The court ruled that it was not a “false crisis” over the fact that a blockchain was written in the evidence document when trading virtual currency.
Looking into the case, the virtual currency trader, A, applied to a foreign exchange bank for the remittance of the purchase amount to a foreign currency exchange for the purpose of purchasing a virtual currency from an overseas virtual currency exchange, or sold the virtual currency and received the sales amount through a foreign exchange bank, which he wrote as a virtual currency statement instead of the invoice and offer sheet.
Looking into the case, the virtual currency trader, A, applied to a foreign exchange bank for the remittance of the purchase amount to a foreign currency exchange for the purpose of purchasing a virtual currency from an overseas virtual currency exchange, or sold the virtual currency and received the sales amount through a foreign exchange bank. which he wrote as a ‘blockchain’ instead of virtual currency on the invoice and offer sheet.
In response, the Seoul Customs Service imposed a hefty fine on A for submitting false evidence to a foreign exchange bank, as it did to trade a ‘blockchain’ while trading virtual currency. As a violation of the procedures for payment and receipt under the Foreign Exchange Transaction Act.
The Seoul Western District Court, which reviewed the case, said, “The “blockchain” is a distributed ledger technology that tries to solve the problem of centralized ledger by distributing the ledger that recorded transaction information to the P2P network rather than the central server of a particular institution and that the ‘blockchain’ is not a false statement of virtual currency.”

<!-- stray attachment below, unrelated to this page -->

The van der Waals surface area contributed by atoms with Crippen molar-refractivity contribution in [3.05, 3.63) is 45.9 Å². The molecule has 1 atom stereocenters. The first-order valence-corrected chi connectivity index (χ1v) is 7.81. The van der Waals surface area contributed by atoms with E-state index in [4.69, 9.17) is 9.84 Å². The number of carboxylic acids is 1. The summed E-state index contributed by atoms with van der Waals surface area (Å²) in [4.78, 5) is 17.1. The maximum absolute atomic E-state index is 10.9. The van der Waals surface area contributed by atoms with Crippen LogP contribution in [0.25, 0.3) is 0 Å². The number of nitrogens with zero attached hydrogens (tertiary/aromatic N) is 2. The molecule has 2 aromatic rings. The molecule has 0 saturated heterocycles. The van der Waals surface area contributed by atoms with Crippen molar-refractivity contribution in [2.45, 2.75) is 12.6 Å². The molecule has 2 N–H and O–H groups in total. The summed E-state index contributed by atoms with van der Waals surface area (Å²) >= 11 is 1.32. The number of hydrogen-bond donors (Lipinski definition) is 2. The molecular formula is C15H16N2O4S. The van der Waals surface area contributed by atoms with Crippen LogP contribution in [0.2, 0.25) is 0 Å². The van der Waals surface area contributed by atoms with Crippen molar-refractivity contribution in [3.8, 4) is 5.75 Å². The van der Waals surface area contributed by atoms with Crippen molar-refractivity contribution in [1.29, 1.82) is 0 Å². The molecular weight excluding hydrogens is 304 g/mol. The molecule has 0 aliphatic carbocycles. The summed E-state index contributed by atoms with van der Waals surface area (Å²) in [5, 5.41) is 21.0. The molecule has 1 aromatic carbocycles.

The above decision was confirmed as the prosecutor did not appeal.
The government tried to overhaul regulations related to virtual currency by forming a joint TF of related ministries. At the time when investment in virtual currency was actively made, but until now, no statute clearly stipulated on the nature or legal nature of virtual currency existed, nor did the Supreme Court’s case nor the relevant authorities’ interpretation of the vote exist within limited issues.
These circumstances have caused a lot of confusion in practice regarding virtual currency transactions, and there have been a series of disputes between state agencies and stakeholders, large and small in tax, criminal and administrative.
Joo Sung-joon, a lawyer for the Pacific law firm that led the ruling, said, “This court decision is expected to have a significant impact on future practice related to virtual currency as well as on cases of the same issue that are ongoing in various courts, given that the decision was confirmed as the first decision to clarify whether the payment or receipt of virtual currency transactions violated under the Foreign Exchange Transaction Act and in particular. Because the prosecutor has accepted the the court decision.”
In addition, he said, ” Pacific law firm’s Tax Group, has drawn the above court’s decision through careful analysis and review of the nature of virtual currency, legal nature, general usage, and other related regulations, which are the basis for the penalty surcharge.”